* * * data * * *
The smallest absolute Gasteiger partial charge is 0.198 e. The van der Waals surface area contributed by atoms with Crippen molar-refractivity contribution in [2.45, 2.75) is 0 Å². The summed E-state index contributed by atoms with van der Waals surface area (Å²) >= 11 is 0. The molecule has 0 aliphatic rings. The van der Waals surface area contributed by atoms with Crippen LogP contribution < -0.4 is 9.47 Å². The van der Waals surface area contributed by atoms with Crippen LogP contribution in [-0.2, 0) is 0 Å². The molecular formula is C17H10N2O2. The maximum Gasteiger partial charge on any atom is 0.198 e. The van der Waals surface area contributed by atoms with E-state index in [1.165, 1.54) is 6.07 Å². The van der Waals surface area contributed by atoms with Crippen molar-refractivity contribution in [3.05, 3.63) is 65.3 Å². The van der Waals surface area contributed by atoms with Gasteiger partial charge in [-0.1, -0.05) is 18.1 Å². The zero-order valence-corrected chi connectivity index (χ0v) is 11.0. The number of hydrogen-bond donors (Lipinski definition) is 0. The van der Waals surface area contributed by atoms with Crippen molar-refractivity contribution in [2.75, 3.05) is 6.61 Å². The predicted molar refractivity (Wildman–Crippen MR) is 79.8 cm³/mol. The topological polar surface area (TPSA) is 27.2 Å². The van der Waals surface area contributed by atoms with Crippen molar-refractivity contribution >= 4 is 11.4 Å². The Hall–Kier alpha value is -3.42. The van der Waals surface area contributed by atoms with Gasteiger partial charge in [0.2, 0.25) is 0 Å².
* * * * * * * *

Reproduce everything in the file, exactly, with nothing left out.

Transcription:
The smallest absolute Gasteiger partial charge is 0.198 e. The van der Waals surface area contributed by atoms with Crippen molar-refractivity contribution in [2.45, 2.75) is 0 Å². The summed E-state index contributed by atoms with van der Waals surface area (Å²) >= 11 is 0. The molecule has 0 aliphatic rings. The van der Waals surface area contributed by atoms with Crippen LogP contribution < -0.4 is 9.47 Å². The van der Waals surface area contributed by atoms with Crippen LogP contribution in [-0.2, 0) is 0 Å². The molecular formula is C17H10N2O2. The maximum Gasteiger partial charge on any atom is 0.198 e. The van der Waals surface area contributed by atoms with E-state index in [1.165, 1.54) is 6.07 Å². The van der Waals surface area contributed by atoms with Crippen molar-refractivity contribution in [3.05, 3.63) is 65.3 Å². The van der Waals surface area contributed by atoms with Gasteiger partial charge in [-0.1, -0.05) is 18.1 Å². The zero-order valence-corrected chi connectivity index (χ0v) is 11.0. The number of hydrogen-bond donors (Lipinski definition) is 0. The van der Waals surface area contributed by atoms with Crippen molar-refractivity contribution in [2.75, 3.05) is 6.61 Å². The predicted molar refractivity (Wildman–Crippen MR) is 79.8 cm³/mol. The topological polar surface area (TPSA) is 27.2 Å². The van der Waals surface area contributed by atoms with Crippen molar-refractivity contribution >= 4 is 11.4 Å². The Hall–Kier alpha value is -3.42. The van der Waals surface area contributed by atoms with Gasteiger partial charge in [0.2, 0.25) is 0 Å².